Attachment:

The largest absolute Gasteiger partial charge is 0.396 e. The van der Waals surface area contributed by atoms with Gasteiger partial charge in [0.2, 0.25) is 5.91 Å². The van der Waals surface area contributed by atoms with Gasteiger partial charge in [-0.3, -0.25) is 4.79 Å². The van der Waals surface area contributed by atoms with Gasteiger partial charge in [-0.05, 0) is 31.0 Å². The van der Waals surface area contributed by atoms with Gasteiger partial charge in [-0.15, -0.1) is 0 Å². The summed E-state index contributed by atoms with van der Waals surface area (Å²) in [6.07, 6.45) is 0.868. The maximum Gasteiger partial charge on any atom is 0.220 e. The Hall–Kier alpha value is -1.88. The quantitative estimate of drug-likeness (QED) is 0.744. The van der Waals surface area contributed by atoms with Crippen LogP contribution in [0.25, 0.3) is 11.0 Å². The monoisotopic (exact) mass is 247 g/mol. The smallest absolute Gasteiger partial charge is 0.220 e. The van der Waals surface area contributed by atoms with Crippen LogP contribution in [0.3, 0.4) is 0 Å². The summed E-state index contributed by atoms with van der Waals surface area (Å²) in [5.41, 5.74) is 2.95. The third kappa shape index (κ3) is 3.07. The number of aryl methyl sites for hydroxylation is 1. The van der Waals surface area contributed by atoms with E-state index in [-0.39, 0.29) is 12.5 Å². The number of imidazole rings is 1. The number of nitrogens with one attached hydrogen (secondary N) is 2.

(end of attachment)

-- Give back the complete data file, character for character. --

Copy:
The largest absolute Gasteiger partial charge is 0.396 e. The van der Waals surface area contributed by atoms with Gasteiger partial charge in [0.2, 0.25) is 5.91 Å². The van der Waals surface area contributed by atoms with Gasteiger partial charge in [-0.3, -0.25) is 4.79 Å². The van der Waals surface area contributed by atoms with Gasteiger partial charge in [-0.05, 0) is 31.0 Å². The van der Waals surface area contributed by atoms with Gasteiger partial charge in [-0.15, -0.1) is 0 Å². The summed E-state index contributed by atoms with van der Waals surface area (Å²) in [6.07, 6.45) is 0.868. The maximum Gasteiger partial charge on any atom is 0.220 e. The Hall–Kier alpha value is -1.88. The quantitative estimate of drug-likeness (QED) is 0.744. The van der Waals surface area contributed by atoms with Crippen LogP contribution in [0.25, 0.3) is 11.0 Å². The monoisotopic (exact) mass is 247 g/mol. The smallest absolute Gasteiger partial charge is 0.220 e. The van der Waals surface area contributed by atoms with Crippen LogP contribution in [0.3, 0.4) is 0 Å². The summed E-state index contributed by atoms with van der Waals surface area (Å²) in [5.41, 5.74) is 2.95. The third kappa shape index (κ3) is 3.07. The number of aryl methyl sites for hydroxylation is 1. The van der Waals surface area contributed by atoms with E-state index in [-0.39, 0.29) is 12.5 Å². The number of imidazole rings is 1. The number of nitrogens with one attached hydrogen (secondary N) is 2.